Dr Bagshaw: Based on the Turnaway Study published in 2017, women who were denied an abortion experienced greater levels of distress in the short term than those who had an abortion.7 The study was conducted between 2008 and 2010. Researchers recruited 1000 women from 30 abortion clinics scattered throughout the US, and they split participants into 2 groups — women who had an abortion and women who were turned down for an abortion — and followed their outcomes for 5 years.
Those turned down for an abortion experienced significant life disruptions, including anxiety as well as lower life satisfaction and self-esteem. While their distress tended to improve over the course of the 5 years, their financial distress lasted at least 5 years.8
Women who were denied an abortion have also demonstrated health consequences including persistent headaches, migraines, and joint pain, as well as poorer overall health at the 5-year mark compared with women who had an abortion.9 Although we don’t have this data yet, clinicians should consider that even with improved levels of depression and anxiety at 5 years, the effects of chronic financial distress and poor overall health can significantly impact a woman’s mental health.
Women are already diagnosed with higher rates of depression, anxiety, PTSD, and lower self-esteem due to everyday experiences of sexism and discrimination such as street harassment or the lack of equitable division of labor in heterosexual relationships. Losing the ability to maintain bodily autonomy can also impact a woman’s health and is an additional source of discrimination and stress that can increase risk factors for psychiatric disorders.
What is known about the effects of unwanted pregnancy?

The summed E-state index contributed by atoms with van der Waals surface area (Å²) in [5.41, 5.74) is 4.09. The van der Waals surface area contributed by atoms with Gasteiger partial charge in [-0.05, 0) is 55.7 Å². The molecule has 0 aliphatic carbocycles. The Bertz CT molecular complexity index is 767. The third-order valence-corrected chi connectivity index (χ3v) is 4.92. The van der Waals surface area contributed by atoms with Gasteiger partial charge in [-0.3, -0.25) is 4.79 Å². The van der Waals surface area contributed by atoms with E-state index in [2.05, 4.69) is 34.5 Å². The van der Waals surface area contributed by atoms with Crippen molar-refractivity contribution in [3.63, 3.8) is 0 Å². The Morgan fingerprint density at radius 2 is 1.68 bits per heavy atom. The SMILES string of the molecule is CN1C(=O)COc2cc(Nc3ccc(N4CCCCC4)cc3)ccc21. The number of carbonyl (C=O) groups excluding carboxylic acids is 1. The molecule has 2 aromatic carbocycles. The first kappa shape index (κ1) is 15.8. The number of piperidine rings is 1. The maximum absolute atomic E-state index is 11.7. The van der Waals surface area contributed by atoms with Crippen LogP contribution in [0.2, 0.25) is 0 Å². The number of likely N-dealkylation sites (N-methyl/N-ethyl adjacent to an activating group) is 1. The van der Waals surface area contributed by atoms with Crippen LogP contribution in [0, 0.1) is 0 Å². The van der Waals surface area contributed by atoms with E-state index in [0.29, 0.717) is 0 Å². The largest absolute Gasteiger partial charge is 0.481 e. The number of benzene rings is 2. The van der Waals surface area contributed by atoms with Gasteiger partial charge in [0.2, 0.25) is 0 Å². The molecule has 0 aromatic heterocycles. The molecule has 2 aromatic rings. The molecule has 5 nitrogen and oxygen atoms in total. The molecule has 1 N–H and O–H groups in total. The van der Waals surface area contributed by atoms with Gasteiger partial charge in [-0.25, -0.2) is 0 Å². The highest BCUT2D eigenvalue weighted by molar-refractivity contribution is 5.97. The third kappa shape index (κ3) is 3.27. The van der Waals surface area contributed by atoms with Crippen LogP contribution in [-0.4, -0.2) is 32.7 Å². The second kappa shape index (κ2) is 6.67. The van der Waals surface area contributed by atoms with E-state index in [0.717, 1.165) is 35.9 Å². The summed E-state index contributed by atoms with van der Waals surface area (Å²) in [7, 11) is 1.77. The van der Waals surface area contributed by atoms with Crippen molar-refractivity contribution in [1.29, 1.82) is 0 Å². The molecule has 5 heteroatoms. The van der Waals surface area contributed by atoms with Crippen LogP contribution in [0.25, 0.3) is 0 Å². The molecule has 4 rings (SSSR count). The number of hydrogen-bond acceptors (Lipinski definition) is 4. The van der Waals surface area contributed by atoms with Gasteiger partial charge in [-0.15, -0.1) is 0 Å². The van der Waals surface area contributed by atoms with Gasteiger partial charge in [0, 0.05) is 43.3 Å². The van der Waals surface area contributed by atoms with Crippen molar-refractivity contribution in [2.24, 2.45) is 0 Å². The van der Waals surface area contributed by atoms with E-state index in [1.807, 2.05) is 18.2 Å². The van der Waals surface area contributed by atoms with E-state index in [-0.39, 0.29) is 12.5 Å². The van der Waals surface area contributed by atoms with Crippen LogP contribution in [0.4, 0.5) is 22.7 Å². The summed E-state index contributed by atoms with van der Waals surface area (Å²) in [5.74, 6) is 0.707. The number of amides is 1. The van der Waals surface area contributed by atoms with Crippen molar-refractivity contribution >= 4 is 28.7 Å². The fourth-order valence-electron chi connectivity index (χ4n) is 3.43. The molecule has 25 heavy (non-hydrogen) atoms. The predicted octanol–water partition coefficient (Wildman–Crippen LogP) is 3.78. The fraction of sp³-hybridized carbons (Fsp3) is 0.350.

Dr Trachman: According to multiple studies, women who conceived unintentionally were more likely to smoke cigarettes, drink alcohol, and take illicit drugs. In addition, they were less likely to receive prenatal care.10 This affects their children as well. Children born after unwanted pregnancies showed cognitive delays, an increase in behavioral problems, and a greater likelihood of substance abuse.11
Because Roe has been a constitutional right for women for nearly 50 years, there is not a lot of research on unwanted pregnancies and women’s mental health during this time span. However, a 2016 study from the American Journal of Public Health examined pregnancies resulting in birth prior to Roe and found persistent negative mental health effects for women with unwanted pregnancies.12
What are the potential additional mental health effects on disenfranchised groups such as people of color, LGBTQ+ individuals, and those with lower incomes or disabilities?
Dr Bagshaw: Women and pregnant people who are lower income or live in poverty are more vulnerable to the effects of financial hardship and socioeconomic distress. Being denied an abortion is likely to significantly impact Black, Brown, and indigenous folks the hardest, particularly if their identity intersects with other marginalized groups. For instance, Black women are already 3 times more likely to die in childbirth than White women and may experience even more emotional distress if they are unable to access abortion services.1 The compounded stress may also increase their risk for maternal mortality.